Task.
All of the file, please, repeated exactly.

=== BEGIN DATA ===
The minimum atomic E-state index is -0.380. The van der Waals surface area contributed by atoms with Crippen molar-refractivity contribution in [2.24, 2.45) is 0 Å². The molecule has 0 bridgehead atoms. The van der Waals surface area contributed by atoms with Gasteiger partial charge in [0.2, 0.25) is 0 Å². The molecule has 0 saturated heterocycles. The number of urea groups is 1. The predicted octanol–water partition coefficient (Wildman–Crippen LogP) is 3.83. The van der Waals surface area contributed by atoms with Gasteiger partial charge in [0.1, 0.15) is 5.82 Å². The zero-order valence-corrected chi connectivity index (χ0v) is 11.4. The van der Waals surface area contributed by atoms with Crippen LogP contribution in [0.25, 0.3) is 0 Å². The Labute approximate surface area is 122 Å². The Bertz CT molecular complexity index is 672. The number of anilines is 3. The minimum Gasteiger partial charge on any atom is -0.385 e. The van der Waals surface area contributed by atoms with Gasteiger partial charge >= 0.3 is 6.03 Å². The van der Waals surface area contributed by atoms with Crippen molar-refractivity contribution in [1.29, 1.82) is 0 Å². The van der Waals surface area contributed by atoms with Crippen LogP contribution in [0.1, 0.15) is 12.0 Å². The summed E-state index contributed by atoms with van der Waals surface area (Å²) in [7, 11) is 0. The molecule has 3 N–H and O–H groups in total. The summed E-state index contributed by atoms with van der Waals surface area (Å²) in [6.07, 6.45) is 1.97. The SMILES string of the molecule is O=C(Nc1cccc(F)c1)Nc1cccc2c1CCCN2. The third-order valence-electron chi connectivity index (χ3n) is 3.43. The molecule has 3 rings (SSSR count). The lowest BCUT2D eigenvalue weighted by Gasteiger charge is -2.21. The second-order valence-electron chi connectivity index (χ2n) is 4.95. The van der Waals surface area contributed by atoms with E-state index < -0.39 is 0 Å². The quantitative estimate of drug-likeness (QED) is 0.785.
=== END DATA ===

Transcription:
The minimum atomic E-state index is -0.380. The van der Waals surface area contributed by atoms with Crippen molar-refractivity contribution in [2.24, 2.45) is 0 Å². The molecule has 0 bridgehead atoms. The van der Waals surface area contributed by atoms with Gasteiger partial charge in [0.2, 0.25) is 0 Å². The molecule has 0 saturated heterocycles. The number of urea groups is 1. The predicted octanol–water partition coefficient (Wildman–Crippen LogP) is 3.83. The van der Waals surface area contributed by atoms with Gasteiger partial charge in [0.1, 0.15) is 5.82 Å². The zero-order valence-corrected chi connectivity index (χ0v) is 11.4. The van der Waals surface area contributed by atoms with Crippen LogP contribution in [0.25, 0.3) is 0 Å². The Labute approximate surface area is 122 Å². The Bertz CT molecular complexity index is 672. The number of anilines is 3. The minimum Gasteiger partial charge on any atom is -0.385 e. The van der Waals surface area contributed by atoms with Gasteiger partial charge >= 0.3 is 6.03 Å². The van der Waals surface area contributed by atoms with Crippen molar-refractivity contribution in [1.29, 1.82) is 0 Å². The van der Waals surface area contributed by atoms with Crippen LogP contribution in [0.1, 0.15) is 12.0 Å². The summed E-state index contributed by atoms with van der Waals surface area (Å²) in [7, 11) is 0. The molecule has 3 N–H and O–H groups in total. The summed E-state index contributed by atoms with van der Waals surface area (Å²) in [6.07, 6.45) is 1.97. The SMILES string of the molecule is O=C(Nc1cccc(F)c1)Nc1cccc2c1CCCN2. The third-order valence-electron chi connectivity index (χ3n) is 3.43. The molecule has 3 rings (SSSR count). The lowest BCUT2D eigenvalue weighted by Gasteiger charge is -2.21. The second-order valence-electron chi connectivity index (χ2n) is 4.95. The van der Waals surface area contributed by atoms with E-state index < -0.39 is 0 Å². The quantitative estimate of drug-likeness (QED) is 0.785.